In August the giant Chinese state chemicals group, ChemChina made a staggering $43 billion bid to acquire the Swiss GMO seeds and agrochemicals group, Syngenta. Recently Chinese President Xi Jinping and his Prime Minister have given very positive statements about the potential of GMO and biotechnology to contribute to the push to make China a high-tech economic actor. The latest decision of the people and legislature in Heilongjiang sends a clear signal opposing that Beijing strategy.
The butterfly effect of the Heilongjiang ban on GMO crops will definitely affect future agriculture relations between China and neighboring Russia. Heilongjiang Province has the longest common border with Russia of any province, the two countries’ boundary demarcated by the Amur River. Earlier this year, the Russian Federation’s Duma approved, and President Putin signed a law banning all commercial cultivation of GMO crops in the Russian Federation. The Heilongjiang ban potentially can open up Sino-Russian grain trade on a GMO-free basis, creating new synergies.
And that I suspect, is the real pattern and story here, as countries increasingly wake up to the fact that the science of GMOs, of their safety and even of their long term productivity over ordinary "heirloom" seeds, is dubious at best and debatable at a minimum. To put my high octane speculation as nakedly as possible: these articles attest to the emergence in 2017 of my long-predicted "GMO geopolitics," which we may define as "a pattern of contrarian science, coupled with national or regional policy, to drive a revolt against American pro-GMO policy and the influence it has had on US foreign policy" (consider only the GMO story hovering in the background of the mess in The Ukraine). At a much deeper level, there is an epistemological and policy formation culture that we see emerging with this GMO geopolitics - a game Russia is playing with much greater facility than anyone else - and that is the formation of a global culture, based in science, informing provincial, national and regional policy. By this I mean that the contrarian science, that science opposed to, or questioning the corporate scientific studies of GMOs, need not prove its case in order to formulate policies; it need only call into question the opposite studies. Does one want, and should one, formulate global food (or any other) policy based on corporate science alone (as the USA did under the first Bush administration with respect to GMOs, and has continued to do more or less uninterruptedly since then), or should the attitude be more skeptical? In the wake of dubious and questionable science, and in consideration of unknown and potentially hazardous long-term implications of such new technologies, the answer of common sense would seem to be "err on the side of caution." The USA, by committing to a national domestic and foreign policy based on bad corporate science, in fact committed a long term strategic blunder, exposing itself on the world stage to charges of corporate favoritism, mercantilism, and punitive policy to the opposition. In effect, it itself birthed the "GMO geopolitics", and is reaping the whirlwind. The only thing that can stave off the effects of this GMO geopolitics is a serious reappraisal and refashioning of domestic policy regarding it. And that, in short, is what we may be witnessing slowly happening.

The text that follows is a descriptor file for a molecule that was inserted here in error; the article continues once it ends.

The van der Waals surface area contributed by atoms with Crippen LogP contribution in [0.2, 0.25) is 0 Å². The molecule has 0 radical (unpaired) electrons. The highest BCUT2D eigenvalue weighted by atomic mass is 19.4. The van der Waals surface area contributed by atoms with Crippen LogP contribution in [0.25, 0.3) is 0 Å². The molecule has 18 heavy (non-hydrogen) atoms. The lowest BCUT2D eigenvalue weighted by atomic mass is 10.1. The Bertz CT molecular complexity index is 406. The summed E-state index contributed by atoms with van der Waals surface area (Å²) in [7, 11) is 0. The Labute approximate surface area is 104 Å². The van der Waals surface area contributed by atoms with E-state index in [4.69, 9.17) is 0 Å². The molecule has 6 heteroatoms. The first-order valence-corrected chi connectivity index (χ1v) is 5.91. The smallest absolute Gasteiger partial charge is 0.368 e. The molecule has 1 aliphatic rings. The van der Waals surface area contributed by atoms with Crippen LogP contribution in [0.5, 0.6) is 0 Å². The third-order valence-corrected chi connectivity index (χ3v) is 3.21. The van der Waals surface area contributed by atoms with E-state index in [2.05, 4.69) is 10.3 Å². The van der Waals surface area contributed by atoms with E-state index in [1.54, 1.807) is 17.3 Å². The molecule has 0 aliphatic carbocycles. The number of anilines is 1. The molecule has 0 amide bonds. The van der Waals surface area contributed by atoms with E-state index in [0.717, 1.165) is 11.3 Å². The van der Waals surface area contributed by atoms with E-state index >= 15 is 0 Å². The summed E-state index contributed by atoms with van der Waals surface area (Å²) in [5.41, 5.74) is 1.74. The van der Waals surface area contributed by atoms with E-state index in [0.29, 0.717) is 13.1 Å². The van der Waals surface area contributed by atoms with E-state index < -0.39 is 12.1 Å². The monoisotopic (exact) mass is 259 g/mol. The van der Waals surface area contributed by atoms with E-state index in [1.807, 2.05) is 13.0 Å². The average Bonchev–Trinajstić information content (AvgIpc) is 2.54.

It's taken the rest of the world a long time to catch up, but the issue will not go away, and I strongly suspect that in 2017 we're going to see this GMO geopolitics become a template for expansions of this epistemological attitude to other areas as well - nuclear energy, the whole "climate change" meme, and so on - with similar effect. And again, the west will be the last on the bandwagon. I also suspect that we'll see detailed engagement between Russia and China (and perhaps India and Japan as well) on this issue, and a few joint declarations issued.
And one final note: observe that the scientific study takes direct aim at the notion of "substantial equivalence", the doctrine put forward by the GMO companies during the Bush administration to argue for a lax attitude from the FDA on GMOs... in other words, the science itself is now (finally) addressing the core "epistemological" and "ontological-taxonomical" concept put forward by the GMO companies.
And that really is a first. It's a bombard vs the masonry fortifications of that corporate science...
See you on the flip side...